“In his closing remarks, [attorney Craig] Justus told neighbors he understands their concerns, but the developer has the right to build housing on the land. … ‘People don’t like change, but change does occur,’ he said.” (Asheville Citizen-Times, July 11, 2018)


A never-failing con wherein a developer demands some outrageous multiple of what he wants and then is reluctantly pressured into settling for a fraction — thus achieving his goal by letting his opponents think they’ve forced him into a concession.

The compromise, she said, is that RCG-Killian has pulled original plans that would have called for the demolition of 12 historic homes. … Under the new plan, four homes … would be demolished to make way for the 19 town homes. (WLOS news, Sept. 20, 2021)


The doctrine that the more you crowd people into the city, the less they will want to flee to the country.

“0.56 acres – Asheville, North Carolina (Buncombe County): Build your mountain dream home in a clean-air, low-density and secure environment! Prime development.” (TheLandStore.com)


The unquestioned certainty that more is always better, as manifested in the gluttonous sprawl of modern cities, highways and waistlines. An ecologically suicidal compulsion to expand, just as cancer spreads till it dies by killing its host.

“One of the few ‘arguments’ we’ve continually heard from those who are in favor of building a hot-mix asphalt plant in East Flat Rock is that it will bring in new jobs and, therefore, stimulate economic growth in the county.” (Shannon Nicholson, Friends of East Flat Rock)


The monthslong chorus of chainsaws, backup beepers and roofing hammers that precedes a permanent neighborhood traffic jam. (Alt French, enfillet, to pack sardines into a tin.)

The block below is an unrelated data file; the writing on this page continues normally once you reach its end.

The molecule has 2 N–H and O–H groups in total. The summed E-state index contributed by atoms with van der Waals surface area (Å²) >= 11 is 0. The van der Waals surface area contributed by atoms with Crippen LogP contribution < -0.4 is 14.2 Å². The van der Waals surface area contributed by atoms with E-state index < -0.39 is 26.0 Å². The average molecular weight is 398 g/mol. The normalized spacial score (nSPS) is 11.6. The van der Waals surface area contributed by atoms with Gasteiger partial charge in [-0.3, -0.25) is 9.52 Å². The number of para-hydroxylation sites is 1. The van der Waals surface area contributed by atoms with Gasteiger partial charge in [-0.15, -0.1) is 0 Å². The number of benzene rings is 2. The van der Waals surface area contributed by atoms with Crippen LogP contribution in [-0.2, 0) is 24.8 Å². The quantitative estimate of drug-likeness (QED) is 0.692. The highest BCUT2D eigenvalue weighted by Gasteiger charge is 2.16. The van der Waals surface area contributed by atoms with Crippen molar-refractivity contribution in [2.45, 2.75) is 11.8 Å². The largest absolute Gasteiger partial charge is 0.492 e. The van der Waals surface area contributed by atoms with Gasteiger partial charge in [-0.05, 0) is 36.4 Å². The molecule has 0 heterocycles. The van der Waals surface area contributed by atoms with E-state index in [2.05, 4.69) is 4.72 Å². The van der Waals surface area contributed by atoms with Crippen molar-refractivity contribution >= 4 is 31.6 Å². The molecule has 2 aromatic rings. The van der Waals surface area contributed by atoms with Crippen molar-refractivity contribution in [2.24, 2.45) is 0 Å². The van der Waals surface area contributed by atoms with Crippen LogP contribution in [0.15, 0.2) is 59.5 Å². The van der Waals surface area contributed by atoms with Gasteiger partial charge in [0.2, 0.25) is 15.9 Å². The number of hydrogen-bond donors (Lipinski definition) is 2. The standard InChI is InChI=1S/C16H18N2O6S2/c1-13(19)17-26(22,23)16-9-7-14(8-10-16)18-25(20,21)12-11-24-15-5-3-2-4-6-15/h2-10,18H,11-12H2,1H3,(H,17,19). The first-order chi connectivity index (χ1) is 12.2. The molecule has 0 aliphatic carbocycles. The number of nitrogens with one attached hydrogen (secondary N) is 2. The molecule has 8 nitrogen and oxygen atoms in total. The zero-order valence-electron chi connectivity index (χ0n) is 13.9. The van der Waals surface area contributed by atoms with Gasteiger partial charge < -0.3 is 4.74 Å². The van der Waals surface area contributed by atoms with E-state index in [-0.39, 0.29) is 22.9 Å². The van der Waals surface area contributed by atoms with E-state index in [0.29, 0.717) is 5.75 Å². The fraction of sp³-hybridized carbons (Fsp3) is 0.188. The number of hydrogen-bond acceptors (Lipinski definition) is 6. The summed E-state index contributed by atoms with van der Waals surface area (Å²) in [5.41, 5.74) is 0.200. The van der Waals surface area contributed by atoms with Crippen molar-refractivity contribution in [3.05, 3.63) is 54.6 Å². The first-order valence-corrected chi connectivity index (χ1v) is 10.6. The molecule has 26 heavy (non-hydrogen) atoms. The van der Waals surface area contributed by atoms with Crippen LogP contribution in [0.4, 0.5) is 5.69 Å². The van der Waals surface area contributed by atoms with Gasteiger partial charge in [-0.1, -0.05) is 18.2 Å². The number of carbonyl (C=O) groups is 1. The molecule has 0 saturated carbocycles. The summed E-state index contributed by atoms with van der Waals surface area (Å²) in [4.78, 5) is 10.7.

“Phyllis Pedersen, whose daughter owns a 100-year-old home in Montford, cautioned against developing parcels that serve to divert stormwater without proper engineering. She said her daughter’s home now floods after an infill home was constructed on a neighboring lot.” (“Council Supports Higher Density Residential Development,” Feb. 24, 2016, Xpress)

Market, The

An all-powerful, all-consuming god with an invisible hand that capriciously spins the world’s wheels of fate and fortune. Its most fervent cultists believe that when The Market is “up,” sacrifices of mature trees, wild animals and poor people must be offered in order to win Its favor — and to avoid being themselves pitched into Its devouring maw by competing true believers. But when Its appetite becomes “saturated,” The Market is said to fall into a “downturn,” and mystic agents of “marketing” are summoned to rouse the scowling leviathan from Its funk and persuade It to smile hungrily once more upon Its devotees, that they may forever reap bountiful “profits.”